Hand-building the remedy for Brexit business disruption.

Gustav Hoejmark-Jensen

Hand-building the remedy for Brexit business disruption

Since the referendum in 2016, when the UK voted to leave the European Union, a looming deadline for “Brexit” has wreaked havoc on the manufacturing industry in the UK.

In April of 2019, the UK’s renowned car manufacturing industry suffered as a result when production fell almost 45%.

In September, the pound had shed nearly 20% of its value since the referendum.

While the supranational crisis, affecting customs rules, border regulations and trade terms seems detrimental to many industries in the UK, one British manufacturer has a coveted problem: high growth and rising demand.

From £3m to £13m in turnover

In a red-bricked factory building in Southend-On-Sea, a two-hour drive from London, the audio equipment company Rega Research is hard at work ahead of Brexit.

As the managing director Phil Freeman explains, Rega is not struggling with decreasing sales or less investment like many other export businesses in the UK, they are rather trying to cope with surging demand and high growth rates.

“The most pressing issue for Rega is how we cope with the amount of growth. Simple as that. In the last year we deliberately tried to slow Rega down, because the growth had simply been too high! With only 16 people in management, and around 120 colleagues in production, we were close to our limit. If we have one concern in terms of Brexit, it is growing too quickly.”

Rega recently won five awards for its hand-built turntables in What-HiFi?, the largest consumer advice magazine for audio-equipment.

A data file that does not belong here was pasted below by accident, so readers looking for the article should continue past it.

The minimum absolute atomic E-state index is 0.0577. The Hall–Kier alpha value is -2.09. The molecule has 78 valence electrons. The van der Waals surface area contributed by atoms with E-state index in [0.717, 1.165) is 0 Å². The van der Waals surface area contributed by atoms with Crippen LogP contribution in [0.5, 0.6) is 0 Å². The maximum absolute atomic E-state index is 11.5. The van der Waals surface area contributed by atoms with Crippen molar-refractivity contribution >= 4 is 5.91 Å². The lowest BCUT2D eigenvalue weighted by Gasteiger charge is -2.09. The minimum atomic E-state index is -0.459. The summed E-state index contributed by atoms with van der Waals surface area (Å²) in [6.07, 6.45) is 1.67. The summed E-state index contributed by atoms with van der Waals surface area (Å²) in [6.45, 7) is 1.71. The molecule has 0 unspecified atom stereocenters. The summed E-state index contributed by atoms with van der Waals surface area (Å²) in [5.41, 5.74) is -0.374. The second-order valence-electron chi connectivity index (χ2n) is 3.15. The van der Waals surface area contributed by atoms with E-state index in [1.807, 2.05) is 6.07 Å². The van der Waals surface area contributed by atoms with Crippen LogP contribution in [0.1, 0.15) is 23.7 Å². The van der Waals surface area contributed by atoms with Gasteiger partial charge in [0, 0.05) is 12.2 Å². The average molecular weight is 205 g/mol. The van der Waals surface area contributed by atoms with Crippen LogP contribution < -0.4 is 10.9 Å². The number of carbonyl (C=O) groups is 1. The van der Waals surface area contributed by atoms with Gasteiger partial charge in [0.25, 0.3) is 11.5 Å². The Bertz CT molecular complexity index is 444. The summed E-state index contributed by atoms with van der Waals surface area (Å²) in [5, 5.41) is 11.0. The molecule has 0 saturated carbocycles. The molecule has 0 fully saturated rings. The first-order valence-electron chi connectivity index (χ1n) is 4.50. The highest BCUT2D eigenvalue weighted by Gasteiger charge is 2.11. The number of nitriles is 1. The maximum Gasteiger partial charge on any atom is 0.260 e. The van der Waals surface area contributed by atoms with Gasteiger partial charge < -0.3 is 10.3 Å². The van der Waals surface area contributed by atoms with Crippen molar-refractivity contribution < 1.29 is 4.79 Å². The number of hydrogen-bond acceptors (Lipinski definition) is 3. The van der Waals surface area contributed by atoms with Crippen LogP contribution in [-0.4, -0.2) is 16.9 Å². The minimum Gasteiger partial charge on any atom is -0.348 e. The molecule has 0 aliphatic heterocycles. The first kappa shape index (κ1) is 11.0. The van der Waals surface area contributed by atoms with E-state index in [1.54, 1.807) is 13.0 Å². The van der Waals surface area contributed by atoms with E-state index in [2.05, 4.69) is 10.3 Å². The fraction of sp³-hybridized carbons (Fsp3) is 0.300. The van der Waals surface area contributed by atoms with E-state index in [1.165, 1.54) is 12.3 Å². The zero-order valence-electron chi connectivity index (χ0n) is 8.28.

Every year in almost a decade, the little Essex factory has won acclaim in audio-magazines.

Going strong since 1973, Rega’s pièce de résistance is still their hand-built turntables.

And they build everything in the factory in Essex. From the intricate, diamond-tipped pick-up that skates along the groove of the vinyl record, to the rubber feet on which it rests.

And the demand from distributors worldwide is surging because of this hand-building quality.

Just ten years ago, Rega’s turnover was barely £3m according to figures from Company House.

Now, not even a decade later, the yearly turnover is surpassing £13m. From 2017 to 2018 alone, its turnover grew 19,5% in spite of Brexit uncertainty and political precariousness.

Continuous investments are crucial

According to Phil Freeman, the success of the company is down to continuous investment in production, research and development and the well-being of the employees.

“We recently finished expanding our production area, and next year, we are beginning construction of additional work spaces. We are constantly investing in new software and IT. If we had a good year and made a 10% profit, then we would take 10% of that and put it in our war chest. That way, no one can stop us investing, even if we have a terrible year and need to counteract something. This is basically why Brexit is not a worry for us.”

Resilience through strong relations